At the same time as he made his transcript, Maier applied a reagent called Gallaepfel-tinktur 'gall-nut-tincture' ( cited from Maier's own testimony by Halsall 1970: 4, 6, repr. C. Sisam 1976: 48; for a recipe see Bock 2015: 257), which was rich in tannins and, while intended to enhance legibility over a short period, had the effect of staining brown the areas to which it was applied, and some of the writing was obliterated. The first leaf, which contained the beginning of the unique text of a homily for Good Friday on Jo. 18-19 (Item 1 below), is now virtually illegible. Elsewhere the damage is less. At least twenty-nine other places are affected (most still legible): f. 2r/24, f. 25r/29, f. 26r/12-24 (in a streak), f. 36v/7-ll (patch), f. 37v/14- 16 (blot), f. 37v/21-4 (another blot), f. 38r/4-ll, f. 38v/l-2, f. 42v/l-3, f. 54r/l-17 (blot), f. 54v/l, f. 55r/10, f. 55v/20-2 and 24-5, f. 57r/l, f. 65r/2 and 15 (blots), f. 67v/21-2, f. 75v/l-6 and 8-24 (i.e., the whole page except for the writing in red), f. 77r/4-5 and 10-24 (streak), f. 84r/13-24 (streak), f. 86r/20-4, f. 86v/23-4, f. 103v/7, f. 106v/27-9, f. 119r/28-31 (blot), f. 120v/17, f. 12lr/21, f. 134r/24-9 (blot), f. 135r/23-30 (blot), f. 135v/17-28 (patch); see further Bock 2015: esp. 260-74, who finds a total of 33 leaves affected and notes that Maier treated 17 out of 89 erasures.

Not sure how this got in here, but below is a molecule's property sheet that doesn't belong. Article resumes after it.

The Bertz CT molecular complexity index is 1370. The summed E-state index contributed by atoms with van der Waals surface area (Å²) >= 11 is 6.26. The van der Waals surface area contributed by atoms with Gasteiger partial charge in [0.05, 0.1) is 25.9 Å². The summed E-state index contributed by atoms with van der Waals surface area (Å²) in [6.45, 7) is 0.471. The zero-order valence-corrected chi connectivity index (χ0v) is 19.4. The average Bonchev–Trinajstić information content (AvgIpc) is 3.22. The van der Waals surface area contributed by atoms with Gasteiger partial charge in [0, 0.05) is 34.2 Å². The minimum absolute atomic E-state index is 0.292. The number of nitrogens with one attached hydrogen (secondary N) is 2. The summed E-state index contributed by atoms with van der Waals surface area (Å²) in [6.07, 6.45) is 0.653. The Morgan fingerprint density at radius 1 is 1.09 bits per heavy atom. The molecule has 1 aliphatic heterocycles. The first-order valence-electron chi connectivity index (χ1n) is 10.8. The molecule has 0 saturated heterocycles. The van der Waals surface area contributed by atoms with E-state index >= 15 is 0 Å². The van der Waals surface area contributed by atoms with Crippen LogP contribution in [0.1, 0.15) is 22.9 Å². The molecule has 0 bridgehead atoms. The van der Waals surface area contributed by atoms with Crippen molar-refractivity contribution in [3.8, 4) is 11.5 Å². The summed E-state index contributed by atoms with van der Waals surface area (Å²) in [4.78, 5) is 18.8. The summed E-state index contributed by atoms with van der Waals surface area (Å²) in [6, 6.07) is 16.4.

In 1910-11 the manuscript was sent for a heavy restaurazione carried out at the Vatican. For example, the last quire (ff. 129-135) lacks leaf 8 but f. 136 has been fused to it to form an apparent bifolium. But as noted by Ker (1957/91: 463) the pattern of wormholes indicates that f. 136 once stood back to front and the other way up at the front of the manuscript and the heading on the verso 'CVM PERU ENISSE[T]' (probably from Lk. 22:40 and associated with Homily I for Good Friday) being presently upside down confirms this deduction. F. 136 was once at the beginning of the volume, perhaps put there for protection, but was possibly originally the last leaf of quire XVIII, in which case it would have been the other way round, with hair side outside. There are paste-marks on f. 135v that suggest it was next to the binding, and these are consonant with f. 136 having been at the front of the volume when the manuscript received its medieval binding (assuming it did receive one). Nearly all scholars who have studied the manuscript in any detail have done so not knowing its state before the 1911 restaurazione.